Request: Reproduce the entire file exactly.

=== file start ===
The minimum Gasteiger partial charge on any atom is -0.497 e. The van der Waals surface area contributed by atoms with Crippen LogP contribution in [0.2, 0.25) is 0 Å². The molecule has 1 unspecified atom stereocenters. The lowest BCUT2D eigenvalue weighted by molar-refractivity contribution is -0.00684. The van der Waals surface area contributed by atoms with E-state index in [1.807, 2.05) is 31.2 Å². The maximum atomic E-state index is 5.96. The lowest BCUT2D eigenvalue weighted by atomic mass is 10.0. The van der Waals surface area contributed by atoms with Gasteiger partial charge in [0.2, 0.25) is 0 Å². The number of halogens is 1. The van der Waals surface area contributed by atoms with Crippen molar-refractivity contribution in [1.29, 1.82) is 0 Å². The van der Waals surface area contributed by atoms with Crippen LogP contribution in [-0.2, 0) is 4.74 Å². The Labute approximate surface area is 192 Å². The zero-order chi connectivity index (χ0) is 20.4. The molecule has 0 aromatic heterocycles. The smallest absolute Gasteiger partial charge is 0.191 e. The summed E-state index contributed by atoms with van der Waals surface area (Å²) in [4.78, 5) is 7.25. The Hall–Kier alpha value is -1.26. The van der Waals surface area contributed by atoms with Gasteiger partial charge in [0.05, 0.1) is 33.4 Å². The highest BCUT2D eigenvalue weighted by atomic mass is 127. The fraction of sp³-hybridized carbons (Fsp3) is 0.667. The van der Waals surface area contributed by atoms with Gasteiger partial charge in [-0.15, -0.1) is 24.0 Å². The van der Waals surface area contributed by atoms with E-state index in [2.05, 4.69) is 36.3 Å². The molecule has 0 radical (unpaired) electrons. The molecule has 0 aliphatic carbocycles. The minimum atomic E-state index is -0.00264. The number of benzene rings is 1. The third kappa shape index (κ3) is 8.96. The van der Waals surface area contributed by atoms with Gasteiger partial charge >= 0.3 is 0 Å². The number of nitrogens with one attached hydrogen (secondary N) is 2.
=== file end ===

The minimum Gasteiger partial charge on any atom is -0.497 e. The van der Waals surface area contributed by atoms with Crippen LogP contribution in [0.2, 0.25) is 0 Å². The molecule has 1 unspecified atom stereocenters. The lowest BCUT2D eigenvalue weighted by molar-refractivity contribution is -0.00684. The van der Waals surface area contributed by atoms with E-state index in [1.807, 2.05) is 31.2 Å². The maximum atomic E-state index is 5.96. The lowest BCUT2D eigenvalue weighted by atomic mass is 10.0. The van der Waals surface area contributed by atoms with Gasteiger partial charge in [0.2, 0.25) is 0 Å². The number of halogens is 1. The van der Waals surface area contributed by atoms with Crippen molar-refractivity contribution in [1.29, 1.82) is 0 Å². The van der Waals surface area contributed by atoms with Crippen LogP contribution in [-0.2, 0) is 4.74 Å². The Labute approximate surface area is 192 Å². The zero-order chi connectivity index (χ0) is 20.4. The molecule has 0 aromatic heterocycles. The smallest absolute Gasteiger partial charge is 0.191 e. The summed E-state index contributed by atoms with van der Waals surface area (Å²) in [4.78, 5) is 7.25. The Hall–Kier alpha value is -1.26. The van der Waals surface area contributed by atoms with Gasteiger partial charge in [0.05, 0.1) is 33.4 Å². The highest BCUT2D eigenvalue weighted by atomic mass is 127. The fraction of sp³-hybridized carbons (Fsp3) is 0.667. The van der Waals surface area contributed by atoms with Gasteiger partial charge in [-0.15, -0.1) is 24.0 Å². The van der Waals surface area contributed by atoms with E-state index in [2.05, 4.69) is 36.3 Å². The molecule has 0 radical (unpaired) electrons. The molecule has 0 aliphatic carbocycles. The minimum atomic E-state index is -0.00264. The number of benzene rings is 1. The third kappa shape index (κ3) is 8.96. The van der Waals surface area contributed by atoms with Gasteiger partial charge >= 0.3 is 0 Å². The number of nitrogens with one attached hydrogen (secondary N) is 2.